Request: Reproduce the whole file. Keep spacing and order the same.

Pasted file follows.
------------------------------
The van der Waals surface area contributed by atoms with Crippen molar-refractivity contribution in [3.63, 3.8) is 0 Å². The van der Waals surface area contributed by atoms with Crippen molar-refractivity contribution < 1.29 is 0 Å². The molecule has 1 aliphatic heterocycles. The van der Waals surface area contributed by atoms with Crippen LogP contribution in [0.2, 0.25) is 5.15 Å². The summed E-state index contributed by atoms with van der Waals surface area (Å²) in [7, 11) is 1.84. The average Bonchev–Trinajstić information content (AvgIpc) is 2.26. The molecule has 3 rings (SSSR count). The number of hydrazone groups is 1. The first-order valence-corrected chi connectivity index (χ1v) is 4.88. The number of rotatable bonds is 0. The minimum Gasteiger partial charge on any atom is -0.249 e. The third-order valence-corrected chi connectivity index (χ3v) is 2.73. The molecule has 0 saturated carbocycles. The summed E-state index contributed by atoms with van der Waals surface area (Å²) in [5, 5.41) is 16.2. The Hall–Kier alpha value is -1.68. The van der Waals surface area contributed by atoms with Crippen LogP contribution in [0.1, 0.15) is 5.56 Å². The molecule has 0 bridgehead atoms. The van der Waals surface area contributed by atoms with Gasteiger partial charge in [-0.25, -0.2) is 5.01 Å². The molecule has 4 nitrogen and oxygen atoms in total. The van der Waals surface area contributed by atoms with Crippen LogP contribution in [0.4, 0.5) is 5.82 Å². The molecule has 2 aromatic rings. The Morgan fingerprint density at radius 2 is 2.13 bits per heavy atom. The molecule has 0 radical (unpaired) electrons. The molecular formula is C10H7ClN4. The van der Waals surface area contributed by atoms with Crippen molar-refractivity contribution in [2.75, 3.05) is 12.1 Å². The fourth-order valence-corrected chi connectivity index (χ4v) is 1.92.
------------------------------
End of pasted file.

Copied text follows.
The van der Waals surface area contributed by atoms with Crippen molar-refractivity contribution in [3.63, 3.8) is 0 Å². The van der Waals surface area contributed by atoms with Crippen molar-refractivity contribution < 1.29 is 0 Å². The molecule has 1 aliphatic heterocycles. The van der Waals surface area contributed by atoms with Crippen LogP contribution in [0.2, 0.25) is 5.15 Å². The summed E-state index contributed by atoms with van der Waals surface area (Å²) in [7, 11) is 1.84. The average Bonchev–Trinajstić information content (AvgIpc) is 2.26. The molecule has 3 rings (SSSR count). The number of hydrazone groups is 1. The first-order valence-corrected chi connectivity index (χ1v) is 4.88. The number of rotatable bonds is 0. The minimum Gasteiger partial charge on any atom is -0.249 e. The third-order valence-corrected chi connectivity index (χ3v) is 2.73. The molecule has 0 saturated carbocycles. The summed E-state index contributed by atoms with van der Waals surface area (Å²) in [5, 5.41) is 16.2. The Hall–Kier alpha value is -1.68. The van der Waals surface area contributed by atoms with Crippen LogP contribution in [0.1, 0.15) is 5.56 Å². The molecule has 0 bridgehead atoms. The van der Waals surface area contributed by atoms with Gasteiger partial charge in [-0.25, -0.2) is 5.01 Å². The molecule has 4 nitrogen and oxygen atoms in total. The van der Waals surface area contributed by atoms with Crippen LogP contribution in [0.4, 0.5) is 5.82 Å². The molecule has 2 aromatic rings. The Morgan fingerprint density at radius 2 is 2.13 bits per heavy atom. The molecule has 0 radical (unpaired) electrons. The molecular formula is C10H7ClN4. The van der Waals surface area contributed by atoms with Crippen molar-refractivity contribution in [2.75, 3.05) is 12.1 Å². The fourth-order valence-corrected chi connectivity index (χ4v) is 1.92.